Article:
Finding your style 4 : trying out clothes

Do you feel good about your clothes ? Do they help you to feel you ? to feel special ? to feel confident ?

Have you done some initial sorts of what clothes appeal to you ?
Some of us can imagine ourselves in clothes, but all of us need to try them for real.

Real clothes

If you are just starting this process, you may find it upsetting – all you’re aware of is how far you are from a ‘good’ solution. But very few people can make the jump from awful to ideal in one step. Make small changes towards ‘better’, and it will work out in the end.

Try all this with the clothes in your existing wardrobe. Then go to a store which has full length mirrors on the shop floor and repeat.

In a full length mirror, hold up clothes in front of you and assess the effect.
Try on ones which you feel positive about.

Some people find it helpful to take photos. Gives a more objective view of whether the fit, proportions, colours, shapes, style show you at your best.

Have a good look at yourself, from back and sides as well as front.
Can you can move and bend easily – walk, run, sit down, bend over, bend your arms and knees, reach forward and overhead. . . and does this matter to you ?

Asses the clothes both quickly and slowly : how do you feel ? what do you like/ dislike ?
One feature may be right for you but not all : colour, style of print, size of pattern, texture, amount and type of trim, amount and type of detail, fabric drape/ body/ cling, style drape, line, shape, length, proportions, placement of style elements, closeness of fit. . .
Make notes or take photos of what you feel good about (and what you hate), so you can go back over your experience later and pull together an overview of your positive reactions and what to avoid in future.

Aren’t we sewists lucky that we can pick out the best of these features and combine them for ourselves when they’re not available in RTW 😀

Trying on RTW is rather depressing for me as my body is so far from ‘average’ that nothing fits well. Add on to that problems with finding flattering colours and quality makes. . . If you’re like me, just look out for favourite style elements when you look round the stores. We need to do some work on fitting our own basic patterns, then we can think about how to add favourite style elements onto them.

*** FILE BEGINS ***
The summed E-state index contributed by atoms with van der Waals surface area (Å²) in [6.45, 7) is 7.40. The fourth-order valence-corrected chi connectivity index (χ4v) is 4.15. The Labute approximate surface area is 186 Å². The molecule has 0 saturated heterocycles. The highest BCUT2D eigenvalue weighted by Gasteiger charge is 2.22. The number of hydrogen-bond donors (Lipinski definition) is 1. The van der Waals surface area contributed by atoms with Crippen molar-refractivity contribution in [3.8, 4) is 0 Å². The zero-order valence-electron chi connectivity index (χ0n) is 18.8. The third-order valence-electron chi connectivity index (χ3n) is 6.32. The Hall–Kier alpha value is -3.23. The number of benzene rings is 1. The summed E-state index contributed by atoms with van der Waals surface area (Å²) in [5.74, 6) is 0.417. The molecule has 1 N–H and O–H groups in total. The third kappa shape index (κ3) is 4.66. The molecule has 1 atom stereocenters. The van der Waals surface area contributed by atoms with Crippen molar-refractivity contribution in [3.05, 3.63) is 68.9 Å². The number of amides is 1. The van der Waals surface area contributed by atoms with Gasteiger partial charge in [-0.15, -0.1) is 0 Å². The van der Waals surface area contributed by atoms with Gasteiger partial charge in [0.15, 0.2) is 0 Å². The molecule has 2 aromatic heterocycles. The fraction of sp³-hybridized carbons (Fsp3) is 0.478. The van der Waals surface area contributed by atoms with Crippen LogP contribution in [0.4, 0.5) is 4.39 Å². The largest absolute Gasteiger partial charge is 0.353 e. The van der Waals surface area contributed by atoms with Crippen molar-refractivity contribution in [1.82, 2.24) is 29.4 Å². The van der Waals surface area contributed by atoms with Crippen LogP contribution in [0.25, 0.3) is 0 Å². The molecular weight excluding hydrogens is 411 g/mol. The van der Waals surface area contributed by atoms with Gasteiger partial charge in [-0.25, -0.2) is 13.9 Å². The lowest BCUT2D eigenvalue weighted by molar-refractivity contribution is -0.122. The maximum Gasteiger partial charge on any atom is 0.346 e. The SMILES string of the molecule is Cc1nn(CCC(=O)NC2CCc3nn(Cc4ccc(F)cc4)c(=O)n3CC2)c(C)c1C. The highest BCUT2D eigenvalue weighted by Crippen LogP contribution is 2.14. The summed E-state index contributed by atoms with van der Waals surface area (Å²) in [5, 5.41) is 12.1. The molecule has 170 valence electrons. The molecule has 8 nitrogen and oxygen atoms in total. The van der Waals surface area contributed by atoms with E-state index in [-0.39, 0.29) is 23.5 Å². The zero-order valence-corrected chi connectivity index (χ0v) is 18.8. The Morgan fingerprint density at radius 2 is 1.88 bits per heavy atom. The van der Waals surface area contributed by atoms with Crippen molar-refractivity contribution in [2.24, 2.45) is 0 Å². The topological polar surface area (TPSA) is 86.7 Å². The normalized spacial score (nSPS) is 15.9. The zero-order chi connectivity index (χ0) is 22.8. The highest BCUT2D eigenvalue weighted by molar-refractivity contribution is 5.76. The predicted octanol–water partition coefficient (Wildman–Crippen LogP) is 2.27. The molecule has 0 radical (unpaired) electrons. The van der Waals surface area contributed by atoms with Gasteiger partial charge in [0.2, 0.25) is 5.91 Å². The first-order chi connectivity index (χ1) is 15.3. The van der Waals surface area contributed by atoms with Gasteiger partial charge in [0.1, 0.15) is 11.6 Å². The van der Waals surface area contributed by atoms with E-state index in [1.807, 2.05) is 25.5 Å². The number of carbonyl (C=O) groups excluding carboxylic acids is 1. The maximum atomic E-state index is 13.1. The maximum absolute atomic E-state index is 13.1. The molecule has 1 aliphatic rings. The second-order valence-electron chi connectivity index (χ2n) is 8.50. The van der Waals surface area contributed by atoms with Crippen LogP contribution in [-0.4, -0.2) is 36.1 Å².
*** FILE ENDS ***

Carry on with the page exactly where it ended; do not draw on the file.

Remember to try outfits as well as individual items. Perhaps some of your garments look ‘right’ in combination with some others but not all.

You may find you enjoy several styles, perhaps different styles for different occasions – you may enjoy sweatsuits at home, but wear dresses so tight you can’t sit down when at posh parties. Or you like one style for clothes and another for accessories.

Some of us do not enjoy shopping – if so you will have to grit your teeth and keep trying at an early stage of this process ! Most people who are working can’t shop then, but stores are quieter in the mornings for the first few days of the week. You do have to make a commitment if you want to improve your style – always buying black because it’s easy to find is not the best idea for the many millions of us who don’t look good in black.

There are some quick ways of simplifying the process.
If possible start by walking through a mall or along a shopping street – you will probably find that you take a look in the window and just walk straight past many of the stores. Can you think out why ? what message does this give you about what you like ?
I remember when I first ‘knew my colours’ and found I could just walk in the door of a store, glance around at the clothes racks, and walk straight out again. Most amazing !

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Make your own choices

Many of us find that limiting ourselves to following a particular stylist’s categories is not the best option for us. We can start by learning from them, as a guide exploring what we like to wear, but we may end up wearing our own combination of style elements which doesn’t fit closely to any particular category names.